Undecided farmers more likely to vote ‘remain’ in referendum

Undecided voters in the upcoming EU referendum said they were more likely to vote “remain” following a Brexit debate hosted by Old Mill accountants.

More than 300 people attended the debate, which was held at the Royal Bath and West Showground on Tuesday night (14 June).

Although 56% of the attendees said they would vote for the UK to leave the EU in the referendum on 23 June, 33% said they would vote “remain”.

See also: Video – Clear cut results in FW’s final EU poll at Cereals

Before the debate, only 25% of the audience said they would vote to remain.

The figures suggest that when undecided voters are nudged, they are more likely to vote for the UK to remain in the EU.

If the vote is mirrored more widely across the UK, it suggests the “undecided” vote could yet play a crucial role in determining which side wins the vote.

“We seem to have been very successful in helping people make up their mind, with slightly more of the undecided persuaded by the remain speakers,” said Old Mill chairman Mike Butler, speaking after the debate.

“The implications of remain or leave for the farming community are considerable, so it’s vital that voters have as much information as possible, rather than unhelpful political rhetoric and spin.”

MP for North East Somerset Jacob Rees-Mogg and Michael Seals, Derbyshire farmer and chairman of the National Fallen Stock Company, argued the case for the Vote Leave camp.

Meanwhile Peter Kendall, chairman of AHDB and former NFU president, and former Lib Dem MP Tessa Munt, made the case for Britain Stronger In Europe.

Defra funding gap

Remain campaigner Ms Munt urged voters to consider what was likely to happen to Defra funding without the EU. “Defra is the smallest government department and it is not protected from spending cuts: Will it be able to go to the chancellor and get that money?”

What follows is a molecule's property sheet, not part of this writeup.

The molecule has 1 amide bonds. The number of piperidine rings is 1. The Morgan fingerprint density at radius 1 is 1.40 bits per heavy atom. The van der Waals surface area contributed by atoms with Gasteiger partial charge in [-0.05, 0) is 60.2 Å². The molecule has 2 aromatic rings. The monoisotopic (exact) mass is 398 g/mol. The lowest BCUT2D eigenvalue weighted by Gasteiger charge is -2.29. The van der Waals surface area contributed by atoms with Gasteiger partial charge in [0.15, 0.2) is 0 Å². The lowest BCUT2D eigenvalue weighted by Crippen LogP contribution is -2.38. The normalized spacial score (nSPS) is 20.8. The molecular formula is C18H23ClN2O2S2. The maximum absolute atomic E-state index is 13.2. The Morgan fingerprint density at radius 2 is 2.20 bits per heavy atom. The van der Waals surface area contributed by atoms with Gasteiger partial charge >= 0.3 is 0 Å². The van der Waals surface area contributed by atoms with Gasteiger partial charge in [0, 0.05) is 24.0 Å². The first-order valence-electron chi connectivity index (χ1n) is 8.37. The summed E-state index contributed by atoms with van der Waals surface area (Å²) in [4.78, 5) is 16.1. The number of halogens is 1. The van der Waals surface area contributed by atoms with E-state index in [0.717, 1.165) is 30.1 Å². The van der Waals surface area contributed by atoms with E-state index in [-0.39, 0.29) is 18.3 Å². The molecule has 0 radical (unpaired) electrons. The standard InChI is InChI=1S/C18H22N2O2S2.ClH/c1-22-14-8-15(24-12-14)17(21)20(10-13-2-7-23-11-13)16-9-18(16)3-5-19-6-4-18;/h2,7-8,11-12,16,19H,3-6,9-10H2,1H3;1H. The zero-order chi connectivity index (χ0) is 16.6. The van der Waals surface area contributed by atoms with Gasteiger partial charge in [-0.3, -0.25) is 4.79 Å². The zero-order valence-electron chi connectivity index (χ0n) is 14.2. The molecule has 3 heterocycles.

However, Mr Seals said the UK did not even have its own agricultural policy, but an EU policy not of its design.

“The very concept of a pan-European legal system that tries to co-define and regulate everything related to agriculture is fundamentally flawed,” he argued. “We have one rule for all, which is perfect for none.”

Both Brexit campaigners argued that a vote to leave would mean clawing back the power from the EU, making the British government accountable for its decisions for the first time in 40 years.

Mr Rees-Mogg said that although the UK joined the EU for trade it had now become a European state, adding “only the unelected commission has the right to propose new laws or suggest the repeal of old ones”.

‘Biggest experiment of our lives’

But Sir Peter said being part of Europe and having the support of the French, German and Irish farmers was vital. “If we leave, farming will be throwing itself into the biggest experiment of our lives,” he added.

That union of farmers within Europe protected British farmers’ interests, said Ms Munt. “Some 20% of the French population describes itself as farmers and therein lies our protection.”

The problems UK farmers experienced were more to do with “gold plating” of EU policy by our government, she added. “The regulations around abattoirs arrived from the EU as four sides of A4; when it left our government, it was 84 pages long.”

Meanwhile, on Thursday (16 June) bookmakers slashed the odds of the UK leaving the EU from 7/2 two weeks ago to 13/8 after more money poured on a Brexit. “Remain” was still the clear favourite however on 8/13.

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